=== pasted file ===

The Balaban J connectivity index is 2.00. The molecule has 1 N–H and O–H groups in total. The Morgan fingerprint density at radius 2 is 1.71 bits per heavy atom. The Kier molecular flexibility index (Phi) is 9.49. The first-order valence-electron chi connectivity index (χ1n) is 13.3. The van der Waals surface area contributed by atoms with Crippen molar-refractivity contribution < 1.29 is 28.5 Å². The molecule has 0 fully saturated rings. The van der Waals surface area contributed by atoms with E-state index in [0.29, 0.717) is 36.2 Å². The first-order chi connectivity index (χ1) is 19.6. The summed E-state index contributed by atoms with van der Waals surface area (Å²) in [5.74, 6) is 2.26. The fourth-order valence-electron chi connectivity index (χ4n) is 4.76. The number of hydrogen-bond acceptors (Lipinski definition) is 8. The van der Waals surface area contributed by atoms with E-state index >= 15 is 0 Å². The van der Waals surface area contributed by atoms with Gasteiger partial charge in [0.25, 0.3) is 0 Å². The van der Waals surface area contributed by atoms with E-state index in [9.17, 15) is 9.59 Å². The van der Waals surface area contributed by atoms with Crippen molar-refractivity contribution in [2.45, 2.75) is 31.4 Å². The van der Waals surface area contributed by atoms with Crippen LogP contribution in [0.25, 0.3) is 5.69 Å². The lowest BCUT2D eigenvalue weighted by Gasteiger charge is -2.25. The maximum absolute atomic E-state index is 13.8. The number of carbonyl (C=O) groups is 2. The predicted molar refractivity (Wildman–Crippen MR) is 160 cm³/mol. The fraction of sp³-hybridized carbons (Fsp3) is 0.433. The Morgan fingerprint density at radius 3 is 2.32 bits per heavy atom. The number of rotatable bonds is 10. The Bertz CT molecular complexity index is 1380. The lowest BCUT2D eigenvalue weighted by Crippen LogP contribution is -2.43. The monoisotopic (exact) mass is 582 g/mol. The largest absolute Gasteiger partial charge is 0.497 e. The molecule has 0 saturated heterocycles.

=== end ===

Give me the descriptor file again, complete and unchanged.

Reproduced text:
The Balaban J connectivity index is 2.00. The molecule has 1 N–H and O–H groups in total. The Morgan fingerprint density at radius 2 is 1.71 bits per heavy atom. The Kier molecular flexibility index (Phi) is 9.49. The first-order valence-electron chi connectivity index (χ1n) is 13.3. The van der Waals surface area contributed by atoms with Crippen molar-refractivity contribution < 1.29 is 28.5 Å². The molecule has 0 fully saturated rings. The van der Waals surface area contributed by atoms with E-state index in [0.29, 0.717) is 36.2 Å². The first-order chi connectivity index (χ1) is 19.6. The summed E-state index contributed by atoms with van der Waals surface area (Å²) in [5.74, 6) is 2.26. The fourth-order valence-electron chi connectivity index (χ4n) is 4.76. The number of hydrogen-bond acceptors (Lipinski definition) is 8. The van der Waals surface area contributed by atoms with E-state index >= 15 is 0 Å². The van der Waals surface area contributed by atoms with Gasteiger partial charge in [0.25, 0.3) is 0 Å². The van der Waals surface area contributed by atoms with E-state index in [9.17, 15) is 9.59 Å². The van der Waals surface area contributed by atoms with Crippen molar-refractivity contribution in [2.45, 2.75) is 31.4 Å². The van der Waals surface area contributed by atoms with Crippen LogP contribution in [0.25, 0.3) is 5.69 Å². The lowest BCUT2D eigenvalue weighted by Gasteiger charge is -2.25. The maximum absolute atomic E-state index is 13.8. The number of carbonyl (C=O) groups is 2. The predicted molar refractivity (Wildman–Crippen MR) is 160 cm³/mol. The fraction of sp³-hybridized carbons (Fsp3) is 0.433. The Morgan fingerprint density at radius 3 is 2.32 bits per heavy atom. The number of rotatable bonds is 10. The Bertz CT molecular complexity index is 1380. The lowest BCUT2D eigenvalue weighted by Crippen LogP contribution is -2.43. The monoisotopic (exact) mass is 582 g/mol. The largest absolute Gasteiger partial charge is 0.497 e. The molecule has 0 saturated heterocycles.